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How pension interest is dealt with upon divorce

The value of the pension interest allocated in terms of the divorce order is limited to the value as at the date of divorce.

An important and relevant question in the divorce process relates to the pension interest of the principal member and how it is dealt with.

The Divorce Act 70 of 1979 was amended on August 1 1989 to make provision for the distribution of pension interest between spouses. Following the amendment, the non-member receiving a portion of the pension interest had to wait until the interest accrued to the member for the interest to become payable, which in some cases could take years or even decades – undoubtedly, an undesirable situation.

In order to address this issue, a so-called ‘clean-break principle’ was introduced in the Pension Funds Act via an amendment to section 37D (1)(d). The amendment became effective on September 13 2007, entitling the non-member to claim payment immediately, not having to wait for payment as in the past. A further amendment was introduced on November 1 2008 to make the ‘clean-break principle’ applicable to all divorce orders – not only effective from September 13 2007 but retrospective to 1989.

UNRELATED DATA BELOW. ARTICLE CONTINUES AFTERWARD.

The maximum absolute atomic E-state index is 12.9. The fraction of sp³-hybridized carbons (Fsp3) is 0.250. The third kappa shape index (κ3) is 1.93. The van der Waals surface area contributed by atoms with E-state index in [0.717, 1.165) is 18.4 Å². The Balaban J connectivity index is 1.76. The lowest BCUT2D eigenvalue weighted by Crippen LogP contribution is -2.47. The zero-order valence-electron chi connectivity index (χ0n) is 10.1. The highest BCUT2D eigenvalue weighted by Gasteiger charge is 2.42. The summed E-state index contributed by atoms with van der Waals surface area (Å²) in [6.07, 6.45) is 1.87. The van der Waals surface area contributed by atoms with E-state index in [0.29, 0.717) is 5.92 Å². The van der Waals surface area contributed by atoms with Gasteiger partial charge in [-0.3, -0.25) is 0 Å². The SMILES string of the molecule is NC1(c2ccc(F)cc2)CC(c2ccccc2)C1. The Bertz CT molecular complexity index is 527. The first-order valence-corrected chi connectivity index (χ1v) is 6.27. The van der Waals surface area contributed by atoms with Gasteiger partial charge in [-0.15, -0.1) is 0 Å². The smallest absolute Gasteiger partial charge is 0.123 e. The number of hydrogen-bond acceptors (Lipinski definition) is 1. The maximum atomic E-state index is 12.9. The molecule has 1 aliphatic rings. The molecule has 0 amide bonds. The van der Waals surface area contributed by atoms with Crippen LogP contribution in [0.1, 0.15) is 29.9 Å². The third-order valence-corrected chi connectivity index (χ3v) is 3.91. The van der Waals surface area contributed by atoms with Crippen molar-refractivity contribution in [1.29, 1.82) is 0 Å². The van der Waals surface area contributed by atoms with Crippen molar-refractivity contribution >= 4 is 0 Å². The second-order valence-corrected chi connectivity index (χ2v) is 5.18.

So, the amendment of the Divorce Act has facilitated the distribution of pension interest, but with limited application, to take note of. Section 7 (8) of the Divorce Act only provides for the distribution of pension interest of individuals married in community of property or out of community of property with accrual. No distribution of pension interest is possible between spouses where they married after November 1 1984, out of community of property excluding the accrual system.